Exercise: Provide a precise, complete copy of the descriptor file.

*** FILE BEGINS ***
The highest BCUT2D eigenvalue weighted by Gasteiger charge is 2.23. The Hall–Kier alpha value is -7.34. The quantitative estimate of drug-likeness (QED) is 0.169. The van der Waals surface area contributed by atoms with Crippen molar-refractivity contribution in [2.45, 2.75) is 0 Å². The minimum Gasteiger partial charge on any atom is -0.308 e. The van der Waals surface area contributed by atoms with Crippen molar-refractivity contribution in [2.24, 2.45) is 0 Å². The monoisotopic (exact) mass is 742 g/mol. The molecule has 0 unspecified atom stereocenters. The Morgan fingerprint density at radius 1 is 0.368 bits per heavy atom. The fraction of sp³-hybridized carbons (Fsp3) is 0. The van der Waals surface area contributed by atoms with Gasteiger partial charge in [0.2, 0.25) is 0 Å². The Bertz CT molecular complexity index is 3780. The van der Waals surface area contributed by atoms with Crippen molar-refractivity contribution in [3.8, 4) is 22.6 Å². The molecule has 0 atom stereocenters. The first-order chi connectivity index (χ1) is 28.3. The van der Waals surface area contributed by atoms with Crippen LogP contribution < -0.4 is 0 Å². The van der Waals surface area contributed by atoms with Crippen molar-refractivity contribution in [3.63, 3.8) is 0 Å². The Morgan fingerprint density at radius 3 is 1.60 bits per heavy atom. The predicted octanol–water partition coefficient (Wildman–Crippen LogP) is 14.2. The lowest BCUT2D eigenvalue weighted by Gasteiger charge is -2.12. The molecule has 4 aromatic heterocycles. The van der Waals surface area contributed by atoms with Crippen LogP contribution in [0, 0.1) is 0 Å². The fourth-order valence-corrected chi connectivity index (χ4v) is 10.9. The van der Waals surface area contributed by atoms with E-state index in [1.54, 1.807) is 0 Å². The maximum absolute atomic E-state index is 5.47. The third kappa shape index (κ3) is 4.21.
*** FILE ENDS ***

The highest BCUT2D eigenvalue weighted by Gasteiger charge is 2.23. The Hall–Kier alpha value is -7.34. The quantitative estimate of drug-likeness (QED) is 0.169. The van der Waals surface area contributed by atoms with Crippen molar-refractivity contribution in [2.45, 2.75) is 0 Å². The minimum Gasteiger partial charge on any atom is -0.308 e. The van der Waals surface area contributed by atoms with Crippen molar-refractivity contribution in [2.24, 2.45) is 0 Å². The monoisotopic (exact) mass is 742 g/mol. The molecule has 0 unspecified atom stereocenters. The Morgan fingerprint density at radius 1 is 0.368 bits per heavy atom. The fraction of sp³-hybridized carbons (Fsp3) is 0. The van der Waals surface area contributed by atoms with Gasteiger partial charge in [0.2, 0.25) is 0 Å². The Bertz CT molecular complexity index is 3780. The van der Waals surface area contributed by atoms with Crippen molar-refractivity contribution in [3.8, 4) is 22.6 Å². The molecule has 0 atom stereocenters. The first-order chi connectivity index (χ1) is 28.3. The van der Waals surface area contributed by atoms with Crippen LogP contribution < -0.4 is 0 Å². The van der Waals surface area contributed by atoms with Crippen molar-refractivity contribution in [3.63, 3.8) is 0 Å². The Morgan fingerprint density at radius 3 is 1.60 bits per heavy atom. The predicted octanol–water partition coefficient (Wildman–Crippen LogP) is 14.2. The lowest BCUT2D eigenvalue weighted by Gasteiger charge is -2.12. The molecule has 4 aromatic heterocycles. The van der Waals surface area contributed by atoms with Crippen LogP contribution in [0, 0.1) is 0 Å². The fourth-order valence-corrected chi connectivity index (χ4v) is 10.9. The van der Waals surface area contributed by atoms with E-state index in [1.54, 1.807) is 0 Å². The maximum absolute atomic E-state index is 5.47. The third kappa shape index (κ3) is 4.21.